MEDICARE PART D WILL BENEFIT PHARMACY

Fred M. Eckel, RPh, MS, Pharmacy Times Editor-in-Chief
Published Online: Sunday, May 1, 2005

Pharmaceuticals can be a significant out-of-pocket expense for some elderly persons who do not have drug coverage. To address this problem, the Medicare Modernization Act was passed in 2003. Some elements of the pharmacy community were concerned that it might not be good for their business, while others supported its passage. With the implementation in January 2006, will community pharmacy benefit? Some recent events suggest that possibility.

The Pink Sheet (March 21, 2005) reports "Ovations/Walgreens Deal Reflects Value of Retail in Medicare Part D." The story states that "the choice seems to imply that health plans will place a higher value on retail presence than mail order in the Part D market." Walgreens Health Initiatives will administer the program. This decision would seem to suggest that Medicare Part D will benefit community pharmacy.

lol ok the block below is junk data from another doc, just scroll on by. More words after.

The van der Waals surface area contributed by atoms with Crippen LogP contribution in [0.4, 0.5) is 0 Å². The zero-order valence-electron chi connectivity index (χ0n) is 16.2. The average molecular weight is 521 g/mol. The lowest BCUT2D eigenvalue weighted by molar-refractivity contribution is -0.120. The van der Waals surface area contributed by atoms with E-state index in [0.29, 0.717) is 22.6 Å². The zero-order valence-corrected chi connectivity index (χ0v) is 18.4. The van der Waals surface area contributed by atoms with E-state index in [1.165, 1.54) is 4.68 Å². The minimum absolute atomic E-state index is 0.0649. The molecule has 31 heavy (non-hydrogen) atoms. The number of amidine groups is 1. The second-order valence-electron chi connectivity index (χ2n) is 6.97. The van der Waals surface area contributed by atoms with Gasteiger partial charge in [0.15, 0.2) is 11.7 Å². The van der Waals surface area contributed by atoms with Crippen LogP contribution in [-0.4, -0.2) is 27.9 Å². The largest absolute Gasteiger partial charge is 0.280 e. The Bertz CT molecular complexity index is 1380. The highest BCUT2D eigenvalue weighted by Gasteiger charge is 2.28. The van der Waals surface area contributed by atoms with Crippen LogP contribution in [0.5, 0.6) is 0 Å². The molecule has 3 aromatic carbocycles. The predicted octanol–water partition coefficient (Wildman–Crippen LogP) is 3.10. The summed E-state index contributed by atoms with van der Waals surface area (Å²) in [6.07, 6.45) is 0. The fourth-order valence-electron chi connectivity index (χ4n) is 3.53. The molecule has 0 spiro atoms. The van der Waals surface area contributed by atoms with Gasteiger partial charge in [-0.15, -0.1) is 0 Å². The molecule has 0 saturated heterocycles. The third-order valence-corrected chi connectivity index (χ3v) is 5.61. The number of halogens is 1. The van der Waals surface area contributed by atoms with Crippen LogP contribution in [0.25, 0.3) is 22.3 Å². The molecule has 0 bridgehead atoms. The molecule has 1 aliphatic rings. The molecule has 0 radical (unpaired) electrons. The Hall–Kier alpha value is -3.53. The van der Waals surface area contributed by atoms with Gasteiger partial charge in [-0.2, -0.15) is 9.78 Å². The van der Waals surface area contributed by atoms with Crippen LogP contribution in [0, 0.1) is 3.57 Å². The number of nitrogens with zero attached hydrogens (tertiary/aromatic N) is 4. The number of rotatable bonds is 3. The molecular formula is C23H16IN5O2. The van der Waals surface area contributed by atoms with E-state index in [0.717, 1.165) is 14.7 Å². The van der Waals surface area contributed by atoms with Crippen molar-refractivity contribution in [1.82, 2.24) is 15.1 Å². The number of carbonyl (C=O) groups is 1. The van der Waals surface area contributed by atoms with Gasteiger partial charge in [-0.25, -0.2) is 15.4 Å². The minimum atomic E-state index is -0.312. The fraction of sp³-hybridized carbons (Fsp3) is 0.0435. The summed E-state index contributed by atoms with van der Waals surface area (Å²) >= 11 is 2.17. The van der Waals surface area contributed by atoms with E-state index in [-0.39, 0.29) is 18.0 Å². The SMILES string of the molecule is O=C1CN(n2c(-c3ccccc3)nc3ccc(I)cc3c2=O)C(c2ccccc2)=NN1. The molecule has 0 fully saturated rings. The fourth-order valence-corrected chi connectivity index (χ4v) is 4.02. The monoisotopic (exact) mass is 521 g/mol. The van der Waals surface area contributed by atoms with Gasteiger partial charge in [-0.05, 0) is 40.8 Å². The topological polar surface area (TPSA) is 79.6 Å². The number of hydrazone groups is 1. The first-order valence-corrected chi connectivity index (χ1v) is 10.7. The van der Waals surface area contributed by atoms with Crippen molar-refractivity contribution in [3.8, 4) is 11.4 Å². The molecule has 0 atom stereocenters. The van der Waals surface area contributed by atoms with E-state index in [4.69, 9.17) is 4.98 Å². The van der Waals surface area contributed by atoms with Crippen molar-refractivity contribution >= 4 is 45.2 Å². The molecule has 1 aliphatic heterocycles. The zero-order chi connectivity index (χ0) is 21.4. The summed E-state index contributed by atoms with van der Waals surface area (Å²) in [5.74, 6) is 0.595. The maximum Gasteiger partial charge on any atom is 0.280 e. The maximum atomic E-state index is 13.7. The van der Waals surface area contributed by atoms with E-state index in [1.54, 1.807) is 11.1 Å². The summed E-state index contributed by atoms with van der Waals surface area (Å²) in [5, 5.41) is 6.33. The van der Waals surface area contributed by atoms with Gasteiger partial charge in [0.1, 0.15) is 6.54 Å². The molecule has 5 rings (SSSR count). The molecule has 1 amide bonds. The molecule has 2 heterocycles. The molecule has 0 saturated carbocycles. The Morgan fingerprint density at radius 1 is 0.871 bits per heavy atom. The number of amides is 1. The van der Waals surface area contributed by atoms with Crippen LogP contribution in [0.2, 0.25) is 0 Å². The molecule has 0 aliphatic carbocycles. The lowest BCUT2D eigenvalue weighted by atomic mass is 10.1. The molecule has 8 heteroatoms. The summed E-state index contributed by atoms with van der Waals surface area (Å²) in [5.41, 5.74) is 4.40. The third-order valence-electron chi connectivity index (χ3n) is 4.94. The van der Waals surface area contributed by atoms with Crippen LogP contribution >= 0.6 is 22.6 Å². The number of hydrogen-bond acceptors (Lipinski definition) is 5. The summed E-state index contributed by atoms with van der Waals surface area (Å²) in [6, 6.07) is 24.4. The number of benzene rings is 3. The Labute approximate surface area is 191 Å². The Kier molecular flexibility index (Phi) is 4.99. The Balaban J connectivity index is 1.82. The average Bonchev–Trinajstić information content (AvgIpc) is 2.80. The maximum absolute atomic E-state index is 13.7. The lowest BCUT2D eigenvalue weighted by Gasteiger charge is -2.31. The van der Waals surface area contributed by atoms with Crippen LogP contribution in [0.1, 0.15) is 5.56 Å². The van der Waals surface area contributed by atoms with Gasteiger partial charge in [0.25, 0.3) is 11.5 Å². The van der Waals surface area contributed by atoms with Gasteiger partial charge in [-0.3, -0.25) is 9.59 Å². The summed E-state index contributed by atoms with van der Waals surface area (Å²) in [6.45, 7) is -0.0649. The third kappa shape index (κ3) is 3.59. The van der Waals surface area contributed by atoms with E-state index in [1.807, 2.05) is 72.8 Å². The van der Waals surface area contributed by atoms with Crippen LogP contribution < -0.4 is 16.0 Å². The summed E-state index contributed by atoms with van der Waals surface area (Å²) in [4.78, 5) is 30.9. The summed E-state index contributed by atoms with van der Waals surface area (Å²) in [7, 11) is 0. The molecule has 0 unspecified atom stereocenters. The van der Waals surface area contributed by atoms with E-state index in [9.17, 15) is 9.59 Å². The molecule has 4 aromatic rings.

Another opportunity for community pharmacists was recently suggested by the New York Times story (March 29, 2005) about "Medicare Applications Sent to Low-Income Americans." The Social Security Administration plans to send up to 20 million applications to low-income people who might qualify for financial assistance. Advocates for low-income individuals think that the form is so complex that most people will not respond or will be confused. Because community pharmacists are so accessible, the recipient or family members may approach them for help in answering questions concerning the application. This expectation further suggests that community pharmacists are important to the Medicare Part D program.

Finally, another indication that community pharmacy will have an opportunity to fill more prescriptions is the announcement by the Pharmaceutical Research and Manufacturers of America that it will implement the Partnership for Prescription Assistance clearinghouse on a nationwide basis. The national call center (888-4PPA-NOW) will help uninsured individuals gain access to 275 different support programs.

Together, these recent events suggest that community pharmacy is coming back as a key component in ensuring successful drug therapy outcomes. We will be prepared to assume an even more important role in 2006.



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